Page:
When Gov. Dayton angrily asserted that Daudt and the Chamber of Commerce were cherrypicking their data, Daudt, again, spouted off...

"To listen to the governor of our state call the chamber -- the association that represents businesses in Minnesota that employ Minnesotans, and do a great job at employing -- to hear him call that a 'hatchet job' when they're literally presenting the facts ... I get really sick of people who want to pit this group of people versus that group of people for their own political gain," he said.

Of course, Daudt "never" pits people against each other. Unions against employers. Educators against parents. Metro against Greater MN. LGBT community against social conservatives. Taxpayers against Government Employees.

Naw. Daudt never does that kind of thing.

Don't see any Venn diagrams explaining that, do you?
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Don't Laugh - A Gas Tax Is Needed Right Now

Category: Economy
Posted: 12/14/15 13:00

by Dave Mindeman

In the big scheme of things, nobody thinks about this anymore. But I am going to try this one last time.

We need to raise the gas tax.

Conservatives will laugh. Liberals will say it's impossible. But the argument can be made that there is no better time or a more urgent need.

Last Friday the Dow dropped 300 points. Why? They were worried about the oil glut. Funny how the big money people get crazy when oil prices rise and when they decline. What exactly do they want? But, getting back to the point, there is an oil surplus at the present time. Gas prices have dipped to their lowest point since the 1970's...(and we did it without Michele Bachmann, I might add...) The North Dakota shale field is shutting down because it isn't profitable to produce when this price is so low. The Arab Oil Cartel continues to pump with abandon trying to force competitors out and manipulate the market. ISIS is dumping oil on the black market and Russia's economy teeters because so much of it depends on oil.

So what does this mean? If the past is any indication, it means Americans will be driving more and buying bigger cars. Which will be a bit ironic since we just made a pledge to reduce carbon emissions by a significant quantity in the Paris accords. A glaring problem with all of that is that we will be driving more on infrastructure that is crumbling.

So in the midst of this economic turmoil, there is a window (a temporary one) of opportunity that could bring in revenue to fix infrastructure in Minnesota by raising the gas tax. We could fund that bipartisan agreed upon need for MNDOT funding of its projects.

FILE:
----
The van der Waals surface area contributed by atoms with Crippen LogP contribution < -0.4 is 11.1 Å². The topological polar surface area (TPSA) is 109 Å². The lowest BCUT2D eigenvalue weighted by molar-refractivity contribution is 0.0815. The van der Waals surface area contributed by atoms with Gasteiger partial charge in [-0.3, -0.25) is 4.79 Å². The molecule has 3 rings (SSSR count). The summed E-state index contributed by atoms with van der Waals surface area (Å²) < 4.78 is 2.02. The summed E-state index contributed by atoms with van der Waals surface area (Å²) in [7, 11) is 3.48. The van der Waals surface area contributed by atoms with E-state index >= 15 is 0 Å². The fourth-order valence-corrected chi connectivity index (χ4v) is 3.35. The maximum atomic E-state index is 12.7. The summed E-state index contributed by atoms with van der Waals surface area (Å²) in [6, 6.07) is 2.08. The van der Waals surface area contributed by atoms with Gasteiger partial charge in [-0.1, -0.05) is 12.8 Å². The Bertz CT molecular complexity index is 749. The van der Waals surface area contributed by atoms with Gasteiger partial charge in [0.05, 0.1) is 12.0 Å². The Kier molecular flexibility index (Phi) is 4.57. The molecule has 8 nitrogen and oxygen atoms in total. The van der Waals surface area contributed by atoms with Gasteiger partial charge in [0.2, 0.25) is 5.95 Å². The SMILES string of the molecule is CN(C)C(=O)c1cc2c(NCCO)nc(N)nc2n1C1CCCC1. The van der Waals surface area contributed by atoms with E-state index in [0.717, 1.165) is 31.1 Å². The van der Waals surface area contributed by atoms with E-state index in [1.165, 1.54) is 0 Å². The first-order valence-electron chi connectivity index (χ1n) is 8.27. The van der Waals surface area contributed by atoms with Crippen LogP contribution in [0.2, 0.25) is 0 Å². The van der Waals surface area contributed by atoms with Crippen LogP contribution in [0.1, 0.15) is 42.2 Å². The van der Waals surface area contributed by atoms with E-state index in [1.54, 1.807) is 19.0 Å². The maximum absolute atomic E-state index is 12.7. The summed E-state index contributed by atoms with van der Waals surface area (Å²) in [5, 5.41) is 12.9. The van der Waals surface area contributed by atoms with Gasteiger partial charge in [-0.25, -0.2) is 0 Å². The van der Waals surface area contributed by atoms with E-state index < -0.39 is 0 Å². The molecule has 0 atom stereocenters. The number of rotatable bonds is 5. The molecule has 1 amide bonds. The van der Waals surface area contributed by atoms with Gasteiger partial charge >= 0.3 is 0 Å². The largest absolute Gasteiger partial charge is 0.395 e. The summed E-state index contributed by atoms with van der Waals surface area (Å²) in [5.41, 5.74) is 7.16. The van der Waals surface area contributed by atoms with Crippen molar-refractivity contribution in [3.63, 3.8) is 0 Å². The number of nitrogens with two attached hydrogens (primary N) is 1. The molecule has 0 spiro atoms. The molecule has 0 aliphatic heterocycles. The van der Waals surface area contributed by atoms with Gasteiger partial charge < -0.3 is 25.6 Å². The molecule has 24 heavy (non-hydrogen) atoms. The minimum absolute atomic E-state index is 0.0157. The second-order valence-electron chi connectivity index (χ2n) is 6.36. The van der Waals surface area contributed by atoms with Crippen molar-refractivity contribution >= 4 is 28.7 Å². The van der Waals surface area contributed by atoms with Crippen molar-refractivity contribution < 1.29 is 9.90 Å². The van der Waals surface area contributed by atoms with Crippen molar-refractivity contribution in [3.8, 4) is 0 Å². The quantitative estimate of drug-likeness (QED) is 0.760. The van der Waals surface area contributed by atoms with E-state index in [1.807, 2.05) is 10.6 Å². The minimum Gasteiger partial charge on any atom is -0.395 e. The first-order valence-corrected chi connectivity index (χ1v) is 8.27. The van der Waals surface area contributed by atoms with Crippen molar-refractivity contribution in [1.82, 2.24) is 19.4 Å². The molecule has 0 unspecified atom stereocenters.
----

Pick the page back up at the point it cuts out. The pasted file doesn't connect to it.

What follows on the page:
The Republican House has shown their derision for a gas tax. So much so, that Governor Dayton and the Senate have already decided it is futile.

But what is the Republican solution? Raiding general fund money targeted for other needs and then borrow the rest. Seriously, does that make sense in a year of budget surplus and with gas prices providing a golden opportunity?

A gas tax at the current time would bring in transportation funding and hopefully reduce gas consumption, at least marginally. This window could close at any time. The Middle East is unstable and oil production could be a target in war or the Cartel could shut everything down again. Yes, the US can now supply more of its needs, but once we start shutting down production capacity, it will take some time to ramp it up again.

So we really need to act now. Fund and fix what we can as soon as possible. A 25 cent gas tax increase would still leave gas prices below what they were last year at this time. Think of the road and bridge projects we could fund with that increase.

And yes, like I said, that could turn the other way....so I would suggest that the gas tax would have to be acted upon each and every year. The tax could be adjusted or eliminated in every legislative session. That would add a lot of politics to the situation - which could be detrimental. But it would also give flexibility that is probably needed.

The Republican House version of transportation funding is patchwork nonsense. You shouldn't be taking money away from budget needs and you most certainly should not be borrowing...it is absurd.

Gas taxes have always been the way to fund transportation. They are user fees. And yes, it is a regressive tax but taking money from other needed projects in a budget seems just as regressive to me.

Gas taxes are not going to raise as much revenue in the future. As more and more people move to hybrids and electric cars and more public transportation develops, gas taxes will cease to be a reliable form of transportation funding.

That window is available now. And the need is now.

Let's raise the gas tax now.